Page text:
DOL issues proposed rule increasing minimum salary for exempt status

March 11, 2019

Employment Law Alert

Author(s): Seth L. Neulight, Hillary Baca

The United States Department of Labor (“DOL”) issued a Notice of Proposed Rulemaking on March 7, 2019. The proposed rule would substantially increase the minimum annual salary applicable to the “white collar” exemptions from overtime pay under the Fair Labor Standards Act (“FLSA”). The DOL estimates that over one million additional workers across the country would be eligible for overtime pay if the proposed rule is implemented.

Under the FLSA, employees must be paid at least the federal minimum wage for every hour worked, and overtime wages equal to 1.5 times their regular rate of pay for all hours worked over forty (40) in a workweek. However, an employee is not entitled to overtime pay if he or she meets the requirements of an applicable FLSA exemption. The most common among them are the so-called “white collar” exemptions for executive, administrative and professional employees.

To satisfy one of these FLSA exemptions, an employee must perform certain specified exempt job duties, and must be paid on a “salary basis,” i.e., a fixed salary each workweek, regardless of the number of hours worked, that meets or exceeds a minimum salary level. The DOL’s current proposed rule would not impact the duties test, but would increase the FLSA’s exempt salary threshold by nearly 50 percent, from $23,660 (or $455 per week) to $35,308 (or $679 per week).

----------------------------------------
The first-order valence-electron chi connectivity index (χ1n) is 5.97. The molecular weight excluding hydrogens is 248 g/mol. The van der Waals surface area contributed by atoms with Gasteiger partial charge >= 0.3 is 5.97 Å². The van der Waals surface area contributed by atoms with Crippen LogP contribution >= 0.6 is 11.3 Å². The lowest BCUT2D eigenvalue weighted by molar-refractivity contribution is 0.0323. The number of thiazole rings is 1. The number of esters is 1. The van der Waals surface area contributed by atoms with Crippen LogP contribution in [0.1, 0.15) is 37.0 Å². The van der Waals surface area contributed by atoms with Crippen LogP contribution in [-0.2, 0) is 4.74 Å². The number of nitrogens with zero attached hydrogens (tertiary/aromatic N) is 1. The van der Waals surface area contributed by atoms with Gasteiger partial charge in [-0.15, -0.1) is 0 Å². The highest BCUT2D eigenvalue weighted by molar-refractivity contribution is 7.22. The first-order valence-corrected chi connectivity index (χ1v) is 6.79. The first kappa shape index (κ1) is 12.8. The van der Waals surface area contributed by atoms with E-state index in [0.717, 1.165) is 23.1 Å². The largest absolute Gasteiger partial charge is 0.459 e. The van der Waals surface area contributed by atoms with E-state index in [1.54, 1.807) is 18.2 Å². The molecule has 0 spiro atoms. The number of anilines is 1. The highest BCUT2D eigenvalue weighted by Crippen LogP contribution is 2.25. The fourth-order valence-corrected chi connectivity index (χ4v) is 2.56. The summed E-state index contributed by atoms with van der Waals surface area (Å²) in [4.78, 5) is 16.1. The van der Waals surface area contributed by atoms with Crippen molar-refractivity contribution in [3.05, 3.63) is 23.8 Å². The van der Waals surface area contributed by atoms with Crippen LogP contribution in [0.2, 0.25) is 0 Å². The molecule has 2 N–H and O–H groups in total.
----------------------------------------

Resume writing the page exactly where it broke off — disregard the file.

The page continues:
The proposed rule also seeks public comment on a DOL initiative to review the FLSA exempt salary threshold every four years. The DOL appears to be moving quickly on its proposed rule in an attempt to publish a final version by January 2020 before the presidential election.

Employers should review their employee status classifications to determine the potential impact of the minimum salary increase under this proposed rule. To the extent employers plan to reclassify certain employees from exempt to non-exempt status, the proposed rule may present a timely opportunity to do so.

Note that to the extent state or municipal laws impose stricter overtime exemption obligations than the FLSA, employers must comply with those laws in the jurisdictions where they have employees. In California, for example, the minimum salary an employee must be paid to qualify as overtime exempt, as of January 1, 2019, is $49,920 per year. In New York, the salary thresholds for the executive and administrative exemptions are also higher than under the FLSA, increase each year, and vary by location within the state: $1,125 per week (or $58,500 per year) for New York City (“NYC”) employers with 11 or more employees; $1,012.50 per week (or $52,650 per year) for NYC employers with 10 or fewer employees; $900 per week (or $46,800 per year) for employers in Nassau, Suffolk and Westchester counties; and $832 per week (or $43,264 per year) for the rest of New York state.

The foregoing has been prepared for the general information of clients and friends of the firm. It is not meant to provide legal advice with respect to any specific matter and should not be acted upon without professional counsel. If you have any questions or require any further information regarding these or other related matters, please contact your regular Nixon Peabody LLP representative. This material may be considered advertising under certain rules of professional conduct.

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